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01.12.2018 | Case report | Ausgabe 1/2018 Open Access

Journal of Medical Case Reports 1/2018

Scrofuloderma with disseminated tuberculosis in an Ethiopian child: a case report

Journal of Medical Case Reports > Ausgabe 1/2018
Henok Tadele



Cutaneous tuberculosis represents only 1–2% of extrapulmonary forms of tuberculosis. Scrofuloderma is an endogenous form of cutaneous tuberculosis and can present as isolated or coexist with pulmonary and disseminated forms of tuberculosis. Pathologically confirmed scrofuloderma coexisting with disseminated tuberculosis with a good treatment response is presented and discussed.

Case presentation

A 12-year-old African Ethiopian girl presented with bilateral neck swelling with purulent discharge and skin ulceration of 3 months’ duration. Dry cough, low-grade fever, decreased appetite, drenching night sweats, global throbbing headache, and a significant amount of weight loss were also reported. Biopsy of the skin identified scrofuloderma, and Mycobacterium tuberculosis was also identified by Xpert MTB/RIF assay. Cerebrospinal fluid analysis and brain computed tomographic scans showed tuberculous meningitis and tuberculoma. Antituberculosis therapy with rifampicin, isoniazid, pyrazinamide, and ethambutol; prednisolone; pyridoxine; and wound care were provided. The patient was discharged for outpatient directly observed antituberculosis therapy in a nearby health center after acute complications were treated and once the skin lesion had started to dry or heal.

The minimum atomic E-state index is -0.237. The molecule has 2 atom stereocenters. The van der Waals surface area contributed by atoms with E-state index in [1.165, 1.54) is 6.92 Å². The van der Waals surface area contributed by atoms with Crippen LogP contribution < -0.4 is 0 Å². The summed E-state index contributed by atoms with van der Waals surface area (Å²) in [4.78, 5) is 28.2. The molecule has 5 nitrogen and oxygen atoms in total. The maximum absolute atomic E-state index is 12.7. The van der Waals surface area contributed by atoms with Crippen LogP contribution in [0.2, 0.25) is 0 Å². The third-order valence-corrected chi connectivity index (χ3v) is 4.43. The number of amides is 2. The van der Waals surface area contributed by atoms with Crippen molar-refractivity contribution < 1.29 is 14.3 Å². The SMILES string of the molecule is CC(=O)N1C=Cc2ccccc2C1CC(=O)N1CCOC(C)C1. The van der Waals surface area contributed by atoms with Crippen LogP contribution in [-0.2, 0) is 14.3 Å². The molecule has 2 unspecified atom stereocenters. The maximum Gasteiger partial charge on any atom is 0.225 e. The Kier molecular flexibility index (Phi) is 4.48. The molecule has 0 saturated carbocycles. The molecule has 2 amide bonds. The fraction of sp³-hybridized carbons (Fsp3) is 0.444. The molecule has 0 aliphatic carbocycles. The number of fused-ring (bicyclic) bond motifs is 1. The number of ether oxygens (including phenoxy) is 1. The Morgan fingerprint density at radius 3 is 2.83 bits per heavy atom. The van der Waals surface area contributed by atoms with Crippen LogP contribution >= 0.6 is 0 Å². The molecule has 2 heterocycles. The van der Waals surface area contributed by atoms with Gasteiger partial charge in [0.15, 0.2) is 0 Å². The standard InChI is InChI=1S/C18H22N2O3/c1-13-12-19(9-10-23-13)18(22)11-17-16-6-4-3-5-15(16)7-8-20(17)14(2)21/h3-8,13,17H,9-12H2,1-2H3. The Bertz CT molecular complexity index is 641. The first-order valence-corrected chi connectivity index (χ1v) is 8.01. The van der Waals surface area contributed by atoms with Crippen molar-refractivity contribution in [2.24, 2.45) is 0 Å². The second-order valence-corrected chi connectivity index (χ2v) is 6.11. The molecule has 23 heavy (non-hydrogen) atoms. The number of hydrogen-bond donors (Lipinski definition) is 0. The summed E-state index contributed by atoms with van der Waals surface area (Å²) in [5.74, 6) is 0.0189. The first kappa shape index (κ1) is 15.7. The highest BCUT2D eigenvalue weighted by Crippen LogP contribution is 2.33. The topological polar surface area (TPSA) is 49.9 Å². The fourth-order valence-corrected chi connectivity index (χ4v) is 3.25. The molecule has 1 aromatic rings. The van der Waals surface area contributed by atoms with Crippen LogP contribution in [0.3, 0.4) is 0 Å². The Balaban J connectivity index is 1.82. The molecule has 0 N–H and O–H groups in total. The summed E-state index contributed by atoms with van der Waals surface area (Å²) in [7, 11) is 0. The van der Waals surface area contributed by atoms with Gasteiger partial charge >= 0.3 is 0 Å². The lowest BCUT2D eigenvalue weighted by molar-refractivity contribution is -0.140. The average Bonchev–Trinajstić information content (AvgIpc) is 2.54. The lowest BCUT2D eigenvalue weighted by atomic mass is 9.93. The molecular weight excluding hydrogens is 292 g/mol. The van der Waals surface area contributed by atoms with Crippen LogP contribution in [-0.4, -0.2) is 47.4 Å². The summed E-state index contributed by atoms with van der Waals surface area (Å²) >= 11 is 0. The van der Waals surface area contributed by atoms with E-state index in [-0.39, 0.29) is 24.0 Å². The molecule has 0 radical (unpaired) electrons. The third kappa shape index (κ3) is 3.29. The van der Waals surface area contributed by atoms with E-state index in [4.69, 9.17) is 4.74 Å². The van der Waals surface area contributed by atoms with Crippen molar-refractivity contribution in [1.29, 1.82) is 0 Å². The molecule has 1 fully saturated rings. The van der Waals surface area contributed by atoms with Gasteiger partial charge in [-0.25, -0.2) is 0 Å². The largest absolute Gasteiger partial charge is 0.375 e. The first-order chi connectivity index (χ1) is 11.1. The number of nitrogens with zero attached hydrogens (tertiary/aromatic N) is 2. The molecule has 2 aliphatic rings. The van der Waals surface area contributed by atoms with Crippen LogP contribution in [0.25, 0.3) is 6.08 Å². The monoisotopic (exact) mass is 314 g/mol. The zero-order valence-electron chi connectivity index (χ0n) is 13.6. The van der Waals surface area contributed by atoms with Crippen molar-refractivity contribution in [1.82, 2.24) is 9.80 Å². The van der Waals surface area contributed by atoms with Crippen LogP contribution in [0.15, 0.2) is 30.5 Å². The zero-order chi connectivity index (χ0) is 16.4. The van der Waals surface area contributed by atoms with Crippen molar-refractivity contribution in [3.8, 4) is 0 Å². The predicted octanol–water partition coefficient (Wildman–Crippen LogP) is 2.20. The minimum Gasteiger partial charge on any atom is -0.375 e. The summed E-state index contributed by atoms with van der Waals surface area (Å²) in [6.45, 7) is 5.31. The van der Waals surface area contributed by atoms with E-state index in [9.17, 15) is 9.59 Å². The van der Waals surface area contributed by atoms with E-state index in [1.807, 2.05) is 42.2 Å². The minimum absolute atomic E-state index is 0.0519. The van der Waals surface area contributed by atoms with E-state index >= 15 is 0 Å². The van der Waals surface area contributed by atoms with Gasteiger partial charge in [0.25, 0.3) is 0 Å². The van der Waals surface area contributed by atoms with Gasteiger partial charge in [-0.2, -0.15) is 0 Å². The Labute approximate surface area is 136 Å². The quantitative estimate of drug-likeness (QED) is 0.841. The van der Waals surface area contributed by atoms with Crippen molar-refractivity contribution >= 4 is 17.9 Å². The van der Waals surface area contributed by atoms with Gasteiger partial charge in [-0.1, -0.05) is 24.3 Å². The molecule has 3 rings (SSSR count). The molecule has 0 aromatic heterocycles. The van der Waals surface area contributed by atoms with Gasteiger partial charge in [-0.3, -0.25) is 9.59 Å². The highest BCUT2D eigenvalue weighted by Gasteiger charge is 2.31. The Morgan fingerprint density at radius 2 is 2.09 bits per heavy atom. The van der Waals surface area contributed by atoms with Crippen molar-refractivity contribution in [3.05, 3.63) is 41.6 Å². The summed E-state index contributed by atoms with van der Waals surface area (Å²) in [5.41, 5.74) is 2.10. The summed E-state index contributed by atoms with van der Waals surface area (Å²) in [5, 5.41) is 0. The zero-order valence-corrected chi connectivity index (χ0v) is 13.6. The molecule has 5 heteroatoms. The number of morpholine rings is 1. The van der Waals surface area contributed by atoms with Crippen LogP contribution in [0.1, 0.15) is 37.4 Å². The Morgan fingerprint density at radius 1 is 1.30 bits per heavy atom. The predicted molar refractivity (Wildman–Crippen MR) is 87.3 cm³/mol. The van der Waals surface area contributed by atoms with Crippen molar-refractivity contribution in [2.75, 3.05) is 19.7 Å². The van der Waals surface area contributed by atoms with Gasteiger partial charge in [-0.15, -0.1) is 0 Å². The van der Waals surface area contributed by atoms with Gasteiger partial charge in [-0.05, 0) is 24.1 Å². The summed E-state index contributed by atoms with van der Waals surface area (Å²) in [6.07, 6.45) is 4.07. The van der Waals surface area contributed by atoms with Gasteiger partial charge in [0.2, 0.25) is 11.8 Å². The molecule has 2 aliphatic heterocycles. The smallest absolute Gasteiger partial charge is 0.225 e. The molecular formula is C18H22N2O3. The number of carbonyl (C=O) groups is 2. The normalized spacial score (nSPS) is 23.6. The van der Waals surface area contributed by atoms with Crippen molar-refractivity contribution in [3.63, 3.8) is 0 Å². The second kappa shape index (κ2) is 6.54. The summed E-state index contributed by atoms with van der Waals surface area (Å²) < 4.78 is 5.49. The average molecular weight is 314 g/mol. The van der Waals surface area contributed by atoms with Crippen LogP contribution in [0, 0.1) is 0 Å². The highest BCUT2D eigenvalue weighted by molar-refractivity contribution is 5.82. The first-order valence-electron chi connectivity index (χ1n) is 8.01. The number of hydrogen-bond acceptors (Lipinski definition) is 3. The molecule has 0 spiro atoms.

Cutaneous tuberculosis should be considered in a child presenting with a skin lesion or discharge. Cutaneous tuberculosis cases should be investigated for coexisting pulmonary and extrapulmonary forms of tuberculosis. Histopathologic diagnosis should be considered to rule out other skin pathologies and also to prevent delay in treatment. Better tuberculosis prevention strategies, including vaccination scale-up, are warranted.

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